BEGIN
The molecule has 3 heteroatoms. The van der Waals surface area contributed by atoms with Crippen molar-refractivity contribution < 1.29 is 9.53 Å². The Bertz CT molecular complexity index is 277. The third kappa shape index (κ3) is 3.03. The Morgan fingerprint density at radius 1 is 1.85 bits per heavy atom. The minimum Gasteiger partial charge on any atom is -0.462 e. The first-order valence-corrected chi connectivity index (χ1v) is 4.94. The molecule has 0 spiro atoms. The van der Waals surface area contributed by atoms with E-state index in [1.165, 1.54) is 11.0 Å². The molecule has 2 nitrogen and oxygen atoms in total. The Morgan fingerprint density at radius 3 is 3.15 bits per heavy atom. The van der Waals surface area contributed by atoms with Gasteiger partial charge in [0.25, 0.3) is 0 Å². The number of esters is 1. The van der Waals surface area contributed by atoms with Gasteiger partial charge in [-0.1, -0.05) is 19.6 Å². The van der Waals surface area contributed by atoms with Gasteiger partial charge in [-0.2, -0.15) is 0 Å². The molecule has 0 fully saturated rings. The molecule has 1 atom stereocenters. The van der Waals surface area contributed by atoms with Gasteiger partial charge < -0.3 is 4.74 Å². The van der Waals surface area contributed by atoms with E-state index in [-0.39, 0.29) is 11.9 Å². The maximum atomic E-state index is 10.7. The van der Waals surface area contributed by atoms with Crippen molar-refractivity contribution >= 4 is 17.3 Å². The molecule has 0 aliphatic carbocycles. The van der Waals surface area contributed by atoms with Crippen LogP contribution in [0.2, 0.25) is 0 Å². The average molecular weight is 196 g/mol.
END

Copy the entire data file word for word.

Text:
The molecule has 3 heteroatoms. The van der Waals surface area contributed by atoms with Crippen molar-refractivity contribution < 1.29 is 9.53 Å². The Bertz CT molecular complexity index is 277. The third kappa shape index (κ3) is 3.03. The Morgan fingerprint density at radius 1 is 1.85 bits per heavy atom. The minimum Gasteiger partial charge on any atom is -0.462 e. The first-order valence-corrected chi connectivity index (χ1v) is 4.94. The molecule has 0 spiro atoms. The van der Waals surface area contributed by atoms with E-state index in [1.165, 1.54) is 11.0 Å². The molecule has 2 nitrogen and oxygen atoms in total. The Morgan fingerprint density at radius 3 is 3.15 bits per heavy atom. The van der Waals surface area contributed by atoms with Gasteiger partial charge in [0.25, 0.3) is 0 Å². The number of esters is 1. The van der Waals surface area contributed by atoms with Gasteiger partial charge in [-0.1, -0.05) is 19.6 Å². The van der Waals surface area contributed by atoms with Gasteiger partial charge in [-0.2, -0.15) is 0 Å². The molecule has 0 fully saturated rings. The molecule has 1 atom stereocenters. The van der Waals surface area contributed by atoms with Gasteiger partial charge < -0.3 is 4.74 Å². The van der Waals surface area contributed by atoms with E-state index in [-0.39, 0.29) is 11.9 Å². The maximum atomic E-state index is 10.7. The van der Waals surface area contributed by atoms with Crippen molar-refractivity contribution >= 4 is 17.3 Å². The molecule has 0 aliphatic carbocycles. The van der Waals surface area contributed by atoms with Crippen LogP contribution in [0.2, 0.25) is 0 Å². The average molecular weight is 196 g/mol.